HEMPSTEAD, N.Y. (PIX11) -- Retired NYPD Deputy Inspector, Corey Pegues, was a cop with secrets and now that he’s spilling them, he’s not so sure he’s ready for the media fury.
Pegues’ Mercedes SUV was parked in his driveway, when PIX11 News knocked on his door in Hempstead, Long Island on Tuesday.
But Pegues didn’t answer and didn’t leave his house until we pulled our news truck down the block.
That’s when the 45-year old retired commander, who once wore a pressed uniform and fitted suits, emerged wearing a black baseball cap pulled low over his forehead.
He quickly pulled the Mercedes out of his driveway and sped away, as PIX11 tried to question him.
Pegues made headlines this week when audio from an August podcast on the Combat Jack show was made public.
During the interview, Pegues revealed he sold crack cocaine as a teen in Queens in the 1980’s and once tried to kill a rival drug dealer.
He also said he was childhood pals with one of the men who executed rookie Police Officer Edward Byrne, on February 26, 1988.
“My man, Dave McClary, was one of the people who killed him,” Pegues said during the podcast.
McClary was convicted of pumping five shots, at close range, into the head of the 22-year old Officer Byrne as he sat in a patrol car, guarding the home of a drug witness on Inwood Street in South Jamaica, Queens. His assassination was a rallying cry for the NYPD to take back a crack-ravaged city, block by block.
The news that Pegues’ was once friends with McClary has caused a firestorm among the NYPD’s rank and file.
“For twenty years, he hid the fact that he was bosom buddies with a cop killer,” PBA President Patrick Lynch fumed to PIX11.
But Pegues, who retired with a $135,000 a year disability pension, doesn’t see it that way.
He claims the book he’s writing is meant to teach young people to stay away from the drug trade and thug life.
“Being a father and a family man, I’d first like to say that my heart goes out to the Byrne family,” Pegues said in the beginning of a statement released by his publicist.
“In 1988, Edward died a hero doing the job he loved, and left us much too soon. As a child, I had many friends from my neighborhood, one of whom was named David McClary. David and I chose very different paths in life and went our separate ways in 1987, when I enlisted in the US Army. I was in basic training at the time this crime was committed and have not had any contact with him since. I do not in any way condone the act of assassinating a police officer and find what David did to be both despicable and deplorable.”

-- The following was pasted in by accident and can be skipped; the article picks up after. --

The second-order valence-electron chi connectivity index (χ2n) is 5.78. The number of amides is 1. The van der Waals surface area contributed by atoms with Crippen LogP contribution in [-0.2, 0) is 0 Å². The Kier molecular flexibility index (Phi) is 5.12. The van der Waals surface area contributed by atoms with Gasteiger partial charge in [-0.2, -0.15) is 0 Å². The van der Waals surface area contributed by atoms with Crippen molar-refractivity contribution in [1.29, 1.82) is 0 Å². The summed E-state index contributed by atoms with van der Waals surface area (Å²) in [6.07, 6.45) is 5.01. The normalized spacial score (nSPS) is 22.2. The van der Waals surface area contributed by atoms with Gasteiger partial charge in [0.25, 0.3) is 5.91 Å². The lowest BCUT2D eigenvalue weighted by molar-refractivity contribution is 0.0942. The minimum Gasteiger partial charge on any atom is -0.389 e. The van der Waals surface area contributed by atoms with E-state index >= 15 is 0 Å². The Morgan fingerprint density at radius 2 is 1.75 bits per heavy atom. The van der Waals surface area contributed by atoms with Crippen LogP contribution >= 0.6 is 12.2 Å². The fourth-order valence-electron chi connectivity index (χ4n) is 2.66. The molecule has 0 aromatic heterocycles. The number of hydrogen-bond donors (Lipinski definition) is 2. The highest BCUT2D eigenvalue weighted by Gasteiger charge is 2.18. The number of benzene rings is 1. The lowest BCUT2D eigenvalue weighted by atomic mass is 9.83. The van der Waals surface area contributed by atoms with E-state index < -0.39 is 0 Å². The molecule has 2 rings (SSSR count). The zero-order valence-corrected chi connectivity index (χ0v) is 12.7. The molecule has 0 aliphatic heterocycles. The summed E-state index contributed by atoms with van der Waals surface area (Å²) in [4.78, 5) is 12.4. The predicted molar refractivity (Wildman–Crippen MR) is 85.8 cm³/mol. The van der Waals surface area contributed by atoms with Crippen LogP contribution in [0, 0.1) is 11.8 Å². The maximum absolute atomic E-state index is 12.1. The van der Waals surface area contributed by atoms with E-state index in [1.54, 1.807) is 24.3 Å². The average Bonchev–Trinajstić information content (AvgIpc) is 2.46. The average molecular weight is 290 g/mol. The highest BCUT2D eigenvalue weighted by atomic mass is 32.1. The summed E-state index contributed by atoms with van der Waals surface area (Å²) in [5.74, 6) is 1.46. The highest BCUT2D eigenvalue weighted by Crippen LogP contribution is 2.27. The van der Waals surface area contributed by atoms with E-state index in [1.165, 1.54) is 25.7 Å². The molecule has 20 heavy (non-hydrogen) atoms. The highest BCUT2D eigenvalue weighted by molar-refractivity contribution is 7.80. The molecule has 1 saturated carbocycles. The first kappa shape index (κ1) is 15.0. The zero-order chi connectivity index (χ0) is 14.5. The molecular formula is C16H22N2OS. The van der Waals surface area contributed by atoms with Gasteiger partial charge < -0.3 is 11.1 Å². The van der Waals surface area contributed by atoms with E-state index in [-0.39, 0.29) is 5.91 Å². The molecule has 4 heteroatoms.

As Pegues continued with his statement, he said that he’s a mentor and community activist, and he was telling his story in an effort “to be relatable to the youth that are currently living their lives the way I did (prior to turning 18 and joining the military), and to show them there is another way.”
But Lynch didn’t buy the statement and quoted another part of the podcast. “When he came back to the neighborhood,” Lynch said, “He also said, ‘I was in the Army, I was still going out with my friends, pulling robberies.’”
At one point in the podcast, Pegues talked about his intention to kill a rival dealer.
“And I pulled the trigger—right in his chest! It don’t go off,” Pegues related to the interviewer.
Pegues insisted he turned away from a life of crime, after his son and daughter were born. His 21-year-old daughter is now a rookie police officer with the NYPD.
“I am grateful to the NYPD for the many opportunities that were awarded to me, based on my merits and professionalism over the years. Although I am retired, I will continue to stand on the side of righteousness for people of all ethnicities and work to motivate and inspire the youth and the community as a whole.”
When Police Commissioner Bill Bratton, was asked about Pegues on Monday, he said that he had just learned about his admissions and would review the time he spent in the NYPD.
“He’s evidently trying to promote a book or movie deal,” Bratton said.